• Do you find yourself thinking that you could “really do with a drink”?
  • Have you put off an important task to have another glass?
  • Do you continue to drink even though it has caused a problem with your friends or family?
  • Have you drank in a dangerous situation, like swimming, driving, using machinery, or engaging in sexual behavior on more than one occasion?
  • Do you continue to drink even though it’s making you feel depressed or anxious?
  • Have you ever lost memories while drinking or blacked out the day?
  • Do you feel shaky after not drinking for a while, have trouble sleeping, become restless, feel unwell, feel low, or start sweating? This is a sign of withdrawal.
  • Have you realized that your average drinking amount no longer gives you the desired effect?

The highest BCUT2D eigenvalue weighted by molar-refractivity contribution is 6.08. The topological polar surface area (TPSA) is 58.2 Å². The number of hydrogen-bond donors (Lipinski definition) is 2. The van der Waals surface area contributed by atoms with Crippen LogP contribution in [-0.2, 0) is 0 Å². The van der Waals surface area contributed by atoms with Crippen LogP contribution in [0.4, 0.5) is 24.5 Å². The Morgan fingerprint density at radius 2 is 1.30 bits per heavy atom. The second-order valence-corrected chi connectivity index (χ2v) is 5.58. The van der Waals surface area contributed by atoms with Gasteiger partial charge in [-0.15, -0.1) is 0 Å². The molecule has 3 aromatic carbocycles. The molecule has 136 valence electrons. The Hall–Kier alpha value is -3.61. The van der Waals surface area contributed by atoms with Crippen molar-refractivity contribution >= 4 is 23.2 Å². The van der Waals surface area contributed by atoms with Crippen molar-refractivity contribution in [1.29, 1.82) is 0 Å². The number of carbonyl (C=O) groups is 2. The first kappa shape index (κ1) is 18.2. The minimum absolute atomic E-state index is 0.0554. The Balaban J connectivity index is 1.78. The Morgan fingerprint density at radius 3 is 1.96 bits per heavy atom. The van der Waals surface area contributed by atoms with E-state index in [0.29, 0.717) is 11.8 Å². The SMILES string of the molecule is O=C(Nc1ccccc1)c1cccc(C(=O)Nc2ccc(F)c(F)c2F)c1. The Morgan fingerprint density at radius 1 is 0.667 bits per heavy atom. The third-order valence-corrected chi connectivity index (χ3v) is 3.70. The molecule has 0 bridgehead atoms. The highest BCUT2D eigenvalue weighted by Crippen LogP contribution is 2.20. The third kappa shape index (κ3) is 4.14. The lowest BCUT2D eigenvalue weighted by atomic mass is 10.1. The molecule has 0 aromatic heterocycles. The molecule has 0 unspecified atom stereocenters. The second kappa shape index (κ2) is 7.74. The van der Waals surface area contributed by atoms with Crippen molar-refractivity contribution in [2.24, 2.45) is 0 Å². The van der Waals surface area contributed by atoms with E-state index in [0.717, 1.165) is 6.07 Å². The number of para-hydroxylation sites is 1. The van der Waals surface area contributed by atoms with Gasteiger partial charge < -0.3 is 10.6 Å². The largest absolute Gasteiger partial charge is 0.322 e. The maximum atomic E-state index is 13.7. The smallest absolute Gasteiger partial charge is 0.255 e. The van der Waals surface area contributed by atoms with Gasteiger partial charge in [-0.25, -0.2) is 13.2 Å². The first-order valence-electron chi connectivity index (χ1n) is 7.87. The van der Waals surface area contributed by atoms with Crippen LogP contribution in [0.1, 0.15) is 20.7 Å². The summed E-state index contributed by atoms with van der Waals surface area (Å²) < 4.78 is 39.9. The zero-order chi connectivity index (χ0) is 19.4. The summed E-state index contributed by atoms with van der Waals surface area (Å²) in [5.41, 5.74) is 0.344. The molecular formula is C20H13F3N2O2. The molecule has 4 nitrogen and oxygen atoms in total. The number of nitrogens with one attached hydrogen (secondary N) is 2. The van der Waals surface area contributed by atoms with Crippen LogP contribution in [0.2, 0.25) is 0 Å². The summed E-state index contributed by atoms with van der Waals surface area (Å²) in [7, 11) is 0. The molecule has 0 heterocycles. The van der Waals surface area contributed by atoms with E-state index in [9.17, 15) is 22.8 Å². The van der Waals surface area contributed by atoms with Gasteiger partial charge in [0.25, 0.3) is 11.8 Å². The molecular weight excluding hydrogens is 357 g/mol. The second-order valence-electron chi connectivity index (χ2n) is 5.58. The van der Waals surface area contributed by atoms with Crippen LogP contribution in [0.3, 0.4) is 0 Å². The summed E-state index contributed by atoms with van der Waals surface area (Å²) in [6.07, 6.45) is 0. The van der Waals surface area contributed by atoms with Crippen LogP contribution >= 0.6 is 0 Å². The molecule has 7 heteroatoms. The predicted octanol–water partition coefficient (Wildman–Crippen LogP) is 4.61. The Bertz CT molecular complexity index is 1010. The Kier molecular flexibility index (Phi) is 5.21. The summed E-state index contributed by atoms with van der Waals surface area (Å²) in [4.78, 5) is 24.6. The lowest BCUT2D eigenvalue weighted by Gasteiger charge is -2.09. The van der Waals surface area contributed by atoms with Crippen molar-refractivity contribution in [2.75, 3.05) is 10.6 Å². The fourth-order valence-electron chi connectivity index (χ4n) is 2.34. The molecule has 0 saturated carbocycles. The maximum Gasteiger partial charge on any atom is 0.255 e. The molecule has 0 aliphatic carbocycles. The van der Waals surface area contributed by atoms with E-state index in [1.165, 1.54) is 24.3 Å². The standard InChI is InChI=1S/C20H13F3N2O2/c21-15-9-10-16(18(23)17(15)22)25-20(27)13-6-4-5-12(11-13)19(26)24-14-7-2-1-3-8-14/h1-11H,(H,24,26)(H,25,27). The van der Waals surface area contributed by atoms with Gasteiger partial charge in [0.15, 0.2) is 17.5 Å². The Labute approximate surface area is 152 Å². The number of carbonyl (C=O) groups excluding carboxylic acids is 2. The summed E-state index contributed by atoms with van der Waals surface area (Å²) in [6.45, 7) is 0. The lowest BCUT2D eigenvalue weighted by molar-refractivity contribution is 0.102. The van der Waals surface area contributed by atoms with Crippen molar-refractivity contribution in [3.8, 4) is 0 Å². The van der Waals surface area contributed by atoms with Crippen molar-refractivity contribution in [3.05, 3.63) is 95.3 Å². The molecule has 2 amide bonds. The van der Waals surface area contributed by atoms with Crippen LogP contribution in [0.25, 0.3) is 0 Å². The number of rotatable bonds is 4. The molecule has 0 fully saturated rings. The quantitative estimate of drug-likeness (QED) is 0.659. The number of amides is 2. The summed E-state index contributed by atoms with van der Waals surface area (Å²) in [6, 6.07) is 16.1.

• Do you find that drinking or being sick after drinking affects your social or responsible life (like work or school)?

This list is from the Diagnostic and Statistical Manual (DSM) of Mental Disorders, Fifth Edition, under “Alcohol-Related Disorders.”

If you said yes to two or three of these questions, you are starting a mild form of alcohol abuse. If you said yes to four or five of these questions, you are experiencing moderate alcohol abuse. If you said yes to six or more of these questions, you are experiencing severe alcohol abuse.

If you need help stopping this damaging behavior, call 720-650-8055 to talk to someone who can help you gain control of your life.

alcohol is ruining my relationship

Emotional Struggles of Alcoholism: Alcohol is Ruining My Relationship